The Monroe advertiser. volume (Forsyth, Ga.) 1856-1974
Place of Publication:
- Forsyth, Monroe county
Dates of publication:
- Began in 1856.
- Ceased in 1974?
- Forsyth (Ga.)--Newspapers.
- Georgia--Monroe County.--fast--(OCoLC)fst01217766
- Monroe County (Ga.)--Newspapers.
- Also on microfilm: Athens, Ga. : University of Georgia Libraries.
- "Democratic," <1876>.
- Description based on: Vol. 17, no. 48 (Jan. 28, 1873).
- Suspended for a short time in 1865. Cf. Gregory, W. Amer. newspapers.
The Monroe advertiser. volume January 28, 1873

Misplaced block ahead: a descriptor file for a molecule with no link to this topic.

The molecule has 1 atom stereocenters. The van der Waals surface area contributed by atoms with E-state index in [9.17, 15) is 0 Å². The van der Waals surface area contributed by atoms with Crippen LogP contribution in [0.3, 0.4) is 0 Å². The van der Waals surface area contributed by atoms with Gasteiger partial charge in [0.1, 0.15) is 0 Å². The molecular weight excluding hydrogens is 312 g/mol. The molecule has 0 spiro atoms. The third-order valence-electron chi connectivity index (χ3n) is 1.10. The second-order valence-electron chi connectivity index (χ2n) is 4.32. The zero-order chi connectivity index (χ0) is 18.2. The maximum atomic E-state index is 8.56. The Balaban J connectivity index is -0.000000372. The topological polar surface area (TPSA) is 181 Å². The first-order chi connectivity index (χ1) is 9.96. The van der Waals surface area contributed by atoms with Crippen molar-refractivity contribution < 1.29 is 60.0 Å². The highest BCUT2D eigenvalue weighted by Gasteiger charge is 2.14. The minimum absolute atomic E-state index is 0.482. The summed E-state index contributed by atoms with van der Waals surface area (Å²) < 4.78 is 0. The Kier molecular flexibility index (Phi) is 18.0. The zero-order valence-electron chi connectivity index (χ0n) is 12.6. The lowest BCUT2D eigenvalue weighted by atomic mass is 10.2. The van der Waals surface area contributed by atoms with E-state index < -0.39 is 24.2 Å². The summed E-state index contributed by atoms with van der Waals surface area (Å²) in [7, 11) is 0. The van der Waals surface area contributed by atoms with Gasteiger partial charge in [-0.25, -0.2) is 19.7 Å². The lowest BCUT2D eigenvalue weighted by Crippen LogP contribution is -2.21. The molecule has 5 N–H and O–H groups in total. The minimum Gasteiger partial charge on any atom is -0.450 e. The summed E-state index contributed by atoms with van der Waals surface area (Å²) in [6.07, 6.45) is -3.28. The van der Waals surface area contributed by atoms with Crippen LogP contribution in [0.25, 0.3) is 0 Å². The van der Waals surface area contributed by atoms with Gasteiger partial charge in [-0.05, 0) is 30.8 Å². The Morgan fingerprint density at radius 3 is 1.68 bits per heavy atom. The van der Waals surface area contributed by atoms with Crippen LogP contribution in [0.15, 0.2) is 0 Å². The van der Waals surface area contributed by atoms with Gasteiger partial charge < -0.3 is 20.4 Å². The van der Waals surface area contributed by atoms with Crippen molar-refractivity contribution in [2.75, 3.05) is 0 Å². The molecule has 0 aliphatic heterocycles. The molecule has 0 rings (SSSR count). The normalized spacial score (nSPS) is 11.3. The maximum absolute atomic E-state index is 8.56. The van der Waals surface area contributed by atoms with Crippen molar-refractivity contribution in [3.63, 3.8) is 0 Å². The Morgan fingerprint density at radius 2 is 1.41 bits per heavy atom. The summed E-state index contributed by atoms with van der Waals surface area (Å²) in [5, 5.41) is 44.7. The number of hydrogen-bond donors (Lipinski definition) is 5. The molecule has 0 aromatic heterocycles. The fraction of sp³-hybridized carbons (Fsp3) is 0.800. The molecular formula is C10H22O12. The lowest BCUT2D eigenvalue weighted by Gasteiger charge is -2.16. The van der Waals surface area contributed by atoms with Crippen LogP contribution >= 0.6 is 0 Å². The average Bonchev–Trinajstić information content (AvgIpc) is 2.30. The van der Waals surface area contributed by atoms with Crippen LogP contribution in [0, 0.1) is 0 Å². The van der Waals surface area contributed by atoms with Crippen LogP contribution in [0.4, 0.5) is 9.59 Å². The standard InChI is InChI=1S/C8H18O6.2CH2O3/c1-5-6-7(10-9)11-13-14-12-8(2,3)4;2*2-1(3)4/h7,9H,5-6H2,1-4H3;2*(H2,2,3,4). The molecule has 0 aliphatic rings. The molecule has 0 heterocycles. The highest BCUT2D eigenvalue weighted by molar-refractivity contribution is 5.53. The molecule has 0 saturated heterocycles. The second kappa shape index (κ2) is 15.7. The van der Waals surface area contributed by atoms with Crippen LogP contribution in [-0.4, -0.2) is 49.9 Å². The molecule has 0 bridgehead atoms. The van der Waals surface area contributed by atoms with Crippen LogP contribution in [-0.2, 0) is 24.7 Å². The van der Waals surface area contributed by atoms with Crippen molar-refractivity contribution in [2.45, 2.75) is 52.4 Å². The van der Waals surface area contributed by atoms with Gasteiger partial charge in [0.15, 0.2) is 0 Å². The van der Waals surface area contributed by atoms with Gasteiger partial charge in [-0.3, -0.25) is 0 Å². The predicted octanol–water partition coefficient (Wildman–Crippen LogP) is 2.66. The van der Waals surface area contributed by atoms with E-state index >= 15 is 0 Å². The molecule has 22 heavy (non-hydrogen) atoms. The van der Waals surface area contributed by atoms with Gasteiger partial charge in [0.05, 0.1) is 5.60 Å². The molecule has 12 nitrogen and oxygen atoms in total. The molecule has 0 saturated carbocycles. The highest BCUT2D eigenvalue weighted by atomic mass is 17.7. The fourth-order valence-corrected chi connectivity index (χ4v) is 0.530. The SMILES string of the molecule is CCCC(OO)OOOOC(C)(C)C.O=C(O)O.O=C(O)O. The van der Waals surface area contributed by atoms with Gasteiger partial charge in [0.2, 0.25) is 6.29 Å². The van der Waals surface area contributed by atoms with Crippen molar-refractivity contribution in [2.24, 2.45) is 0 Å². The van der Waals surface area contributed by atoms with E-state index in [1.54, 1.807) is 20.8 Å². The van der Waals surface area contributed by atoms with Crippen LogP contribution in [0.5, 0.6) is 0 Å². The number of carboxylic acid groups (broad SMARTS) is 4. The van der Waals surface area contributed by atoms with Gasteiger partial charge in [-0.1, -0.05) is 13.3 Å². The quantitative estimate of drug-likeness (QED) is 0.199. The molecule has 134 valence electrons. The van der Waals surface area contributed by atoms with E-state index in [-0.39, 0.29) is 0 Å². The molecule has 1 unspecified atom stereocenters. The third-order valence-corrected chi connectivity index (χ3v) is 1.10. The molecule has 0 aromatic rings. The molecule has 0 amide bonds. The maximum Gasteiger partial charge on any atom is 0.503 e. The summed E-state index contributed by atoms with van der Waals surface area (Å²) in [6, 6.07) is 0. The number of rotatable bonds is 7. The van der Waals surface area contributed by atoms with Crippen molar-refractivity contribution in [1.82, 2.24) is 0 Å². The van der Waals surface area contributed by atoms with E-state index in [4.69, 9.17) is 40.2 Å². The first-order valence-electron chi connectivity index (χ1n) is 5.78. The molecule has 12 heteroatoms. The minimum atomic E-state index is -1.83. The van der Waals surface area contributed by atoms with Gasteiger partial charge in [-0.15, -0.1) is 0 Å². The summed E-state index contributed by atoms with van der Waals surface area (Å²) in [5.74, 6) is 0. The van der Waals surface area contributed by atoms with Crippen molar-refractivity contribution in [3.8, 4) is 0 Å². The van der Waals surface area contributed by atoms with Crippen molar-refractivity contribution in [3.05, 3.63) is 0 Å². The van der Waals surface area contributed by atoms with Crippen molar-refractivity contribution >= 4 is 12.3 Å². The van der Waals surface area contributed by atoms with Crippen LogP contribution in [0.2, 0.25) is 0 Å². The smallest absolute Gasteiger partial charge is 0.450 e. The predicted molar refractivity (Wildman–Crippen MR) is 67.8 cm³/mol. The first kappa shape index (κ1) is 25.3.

James P. Harrison purchased the Forsyth Journal in early 1867 and changed the title of the weekly Democratic newspaper to the Monroe Advertiser. Prospectuses for the newly titled paper begin appearing as early as February of that year, and Harrison requested that patrons of the twelve-year old Journal continue to support his Advertiser. A young Joel Chandler Harris worked for Harrison at the Advertiser beginning in 1867, but left in 1870 to become an associate editor of the Savannah Morning News. In 1871, the Advertiser won a gold medal as a premium weekly newspaper in Georgia. Harrison owned and operated the paper until 1873 when George A. King and Company took ownership. The new owners placed William D. Stone as editor, but Stone remained with the paper for only a year. Ibriggs H. Napier replaced Stone, but he also held that position for a short time. By 1875, George A. King and Henry H. Cabaniss co-owned the Advertiser with Cabaniss also taking on editorial responsibilities. The partners managed the paper until King departed in 1880, leaving Cabaniss as editor and proprietor. In March of 1882, Cabaniss sold out to former Athens Banner owner, J. T. Waterman. Waterman held the Advertiser for roughly two years before leaving to take ownership of the Griffin Sun in early 1885. J. T. McGinty and M. C. Cabaniss became the new proprietors of the Monroe Advertiser, and they operated the paper until late-1895. In September of 1895, Clarence W. Brantley and William E. Sanders ceased publication of their short-lived paper, the Monroe Hustler, and purchased the Monroe Advertiser. Brantley stayed for only a year, and the paper was edited by Sanders and Evans after Brantley’s departure. In 1899, Sanders sold out to John G. McDonald, but both Sanders and Evans returned in 1900 as owners. J. A. Bagwell took over the Advertiser in 1909. John M. McDowell purchased the paper in 1911 but was owner for only a year before Oliver H. B. Bloodworth and L. S. Jackson took over. In 1917, the Advertiser found a long-term owner in J. H. Clarke, Jr. The Advertiser continued to publish in Forsyth, Georgia for most of the twentieth century, eventually ceasing publication in the 1970s.